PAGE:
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Co-Compounds and Natural Coordination$
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Bernhard Wälchli

Print publication date: 2005

Print ISBN-13: 9780199276219

Published to Oxford Scholarship Online: September 2007

DOI: 10.1093/acprof:oso/9780199276219.001.0001

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A Semantic Classification of Co-compounds

A Semantic Classification of Co-compounds

Chapter:
(p.135) 5 A Semantic Classification of Co-compounds
Source:
Co-Compounds and Natural Coordination
Author(s):

Bernhard Wälchli

Publisher:
Oxford University Press
DOI:10.1093/acprof:oso/9780199276219.003.0005

This chapter presents a semantic classification of co-compounds based on the semantic relationship between parts and whole, drawing mainly on material from central Eurasian languages. A distinction between basic and non-basic co-compounds is made, and how different types of co-compounds can develop from each other diachronically is discussed. Several phenomena similar to co-compounds are discussed, viz. appositional compounds, ideophone compounds, reduplication, and echo-words, and how these are related to co-compounds is considered. Co-compounds are an ideal field for the study of lexico-semantic relationships and processes in real language use. It is argued that synonymy has usually to be considered as contextual synonymy rather than complete synonymy. The chapter discusses how the meaning of parts of co-compounds are sharpened in the context by contextual sharpening processes, such as pair sharpening and synonymic sharpening. Characteristic contexts motivating the use of co-compounds, such as generalization, non-referentiality, and distributivity, are explored.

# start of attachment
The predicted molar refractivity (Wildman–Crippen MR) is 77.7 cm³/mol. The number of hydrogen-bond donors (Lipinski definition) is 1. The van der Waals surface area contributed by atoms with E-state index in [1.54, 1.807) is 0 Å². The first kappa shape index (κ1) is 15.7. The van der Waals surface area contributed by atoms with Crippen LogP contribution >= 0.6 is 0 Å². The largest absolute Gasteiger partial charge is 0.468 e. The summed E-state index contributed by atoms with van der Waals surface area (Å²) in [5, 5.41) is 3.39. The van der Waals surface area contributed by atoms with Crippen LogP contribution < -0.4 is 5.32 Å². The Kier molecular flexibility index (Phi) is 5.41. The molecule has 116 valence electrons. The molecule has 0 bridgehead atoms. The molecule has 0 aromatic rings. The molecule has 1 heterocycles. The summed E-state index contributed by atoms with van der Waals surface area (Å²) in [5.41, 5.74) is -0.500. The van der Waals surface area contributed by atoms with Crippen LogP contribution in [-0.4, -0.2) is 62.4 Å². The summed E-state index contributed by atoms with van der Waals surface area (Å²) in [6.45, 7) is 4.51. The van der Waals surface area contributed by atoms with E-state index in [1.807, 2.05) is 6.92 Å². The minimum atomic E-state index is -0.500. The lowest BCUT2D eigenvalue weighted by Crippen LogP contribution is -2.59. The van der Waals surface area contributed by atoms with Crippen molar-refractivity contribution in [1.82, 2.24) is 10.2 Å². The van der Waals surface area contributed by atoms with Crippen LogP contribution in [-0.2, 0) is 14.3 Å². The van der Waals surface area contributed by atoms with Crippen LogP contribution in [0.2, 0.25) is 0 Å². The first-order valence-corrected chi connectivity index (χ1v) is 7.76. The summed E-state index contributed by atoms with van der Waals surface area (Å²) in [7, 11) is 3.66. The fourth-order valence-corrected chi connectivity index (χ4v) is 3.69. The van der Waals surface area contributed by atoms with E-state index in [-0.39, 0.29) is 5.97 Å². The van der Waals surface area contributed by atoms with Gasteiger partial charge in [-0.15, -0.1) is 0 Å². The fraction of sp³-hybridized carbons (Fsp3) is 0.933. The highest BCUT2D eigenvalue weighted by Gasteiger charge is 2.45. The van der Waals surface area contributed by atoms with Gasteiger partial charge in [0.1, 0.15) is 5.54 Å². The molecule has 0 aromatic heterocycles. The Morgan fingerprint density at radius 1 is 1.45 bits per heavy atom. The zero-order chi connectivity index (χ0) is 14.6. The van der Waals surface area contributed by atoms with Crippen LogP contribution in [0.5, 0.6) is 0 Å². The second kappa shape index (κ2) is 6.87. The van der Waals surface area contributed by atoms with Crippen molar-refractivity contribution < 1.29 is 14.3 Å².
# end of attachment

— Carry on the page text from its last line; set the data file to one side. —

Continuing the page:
Keywords:   lexical semantics, synonymy, contextual sharpening, appositional compounds, ideophones, reduplication, echo-words, generalization, distributivity

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